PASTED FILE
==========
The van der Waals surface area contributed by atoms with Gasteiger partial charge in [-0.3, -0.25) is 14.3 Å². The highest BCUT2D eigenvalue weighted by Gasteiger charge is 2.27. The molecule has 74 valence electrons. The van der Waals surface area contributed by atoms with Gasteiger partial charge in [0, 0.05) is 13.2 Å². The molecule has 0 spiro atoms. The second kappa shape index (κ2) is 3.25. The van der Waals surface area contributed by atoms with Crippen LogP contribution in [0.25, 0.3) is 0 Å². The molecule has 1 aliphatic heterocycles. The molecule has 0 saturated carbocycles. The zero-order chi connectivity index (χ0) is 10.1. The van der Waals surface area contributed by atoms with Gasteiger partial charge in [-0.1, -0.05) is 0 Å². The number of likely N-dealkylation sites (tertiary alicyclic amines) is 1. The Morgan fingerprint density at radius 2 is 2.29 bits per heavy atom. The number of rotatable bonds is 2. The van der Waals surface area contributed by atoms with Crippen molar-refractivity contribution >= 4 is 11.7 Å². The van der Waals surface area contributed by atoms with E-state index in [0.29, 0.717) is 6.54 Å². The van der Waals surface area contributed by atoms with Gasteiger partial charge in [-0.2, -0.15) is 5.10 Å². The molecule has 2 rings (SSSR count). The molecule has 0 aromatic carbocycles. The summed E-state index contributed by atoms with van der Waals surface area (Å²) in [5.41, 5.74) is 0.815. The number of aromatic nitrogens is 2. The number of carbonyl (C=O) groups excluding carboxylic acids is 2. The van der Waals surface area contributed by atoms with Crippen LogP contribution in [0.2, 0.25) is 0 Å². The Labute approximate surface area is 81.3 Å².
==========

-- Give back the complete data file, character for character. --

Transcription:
The van der Waals surface area contributed by atoms with Gasteiger partial charge in [-0.3, -0.25) is 14.3 Å². The highest BCUT2D eigenvalue weighted by Gasteiger charge is 2.27. The molecule has 74 valence electrons. The van der Waals surface area contributed by atoms with Gasteiger partial charge in [0, 0.05) is 13.2 Å². The molecule has 0 spiro atoms. The second kappa shape index (κ2) is 3.25. The van der Waals surface area contributed by atoms with Crippen LogP contribution in [0.25, 0.3) is 0 Å². The molecule has 1 aliphatic heterocycles. The molecule has 0 saturated carbocycles. The zero-order chi connectivity index (χ0) is 10.1. The van der Waals surface area contributed by atoms with Gasteiger partial charge in [-0.1, -0.05) is 0 Å². The number of likely N-dealkylation sites (tertiary alicyclic amines) is 1. The Morgan fingerprint density at radius 2 is 2.29 bits per heavy atom. The number of rotatable bonds is 2. The van der Waals surface area contributed by atoms with Crippen molar-refractivity contribution >= 4 is 11.7 Å². The van der Waals surface area contributed by atoms with E-state index in [0.29, 0.717) is 6.54 Å². The van der Waals surface area contributed by atoms with Gasteiger partial charge in [-0.2, -0.15) is 5.10 Å². The molecule has 2 rings (SSSR count). The molecule has 0 aromatic carbocycles. The summed E-state index contributed by atoms with van der Waals surface area (Å²) in [5.41, 5.74) is 0.815. The number of aromatic nitrogens is 2. The number of carbonyl (C=O) groups excluding carboxylic acids is 2. The van der Waals surface area contributed by atoms with Crippen LogP contribution in [0.2, 0.25) is 0 Å². The Labute approximate surface area is 81.3 Å².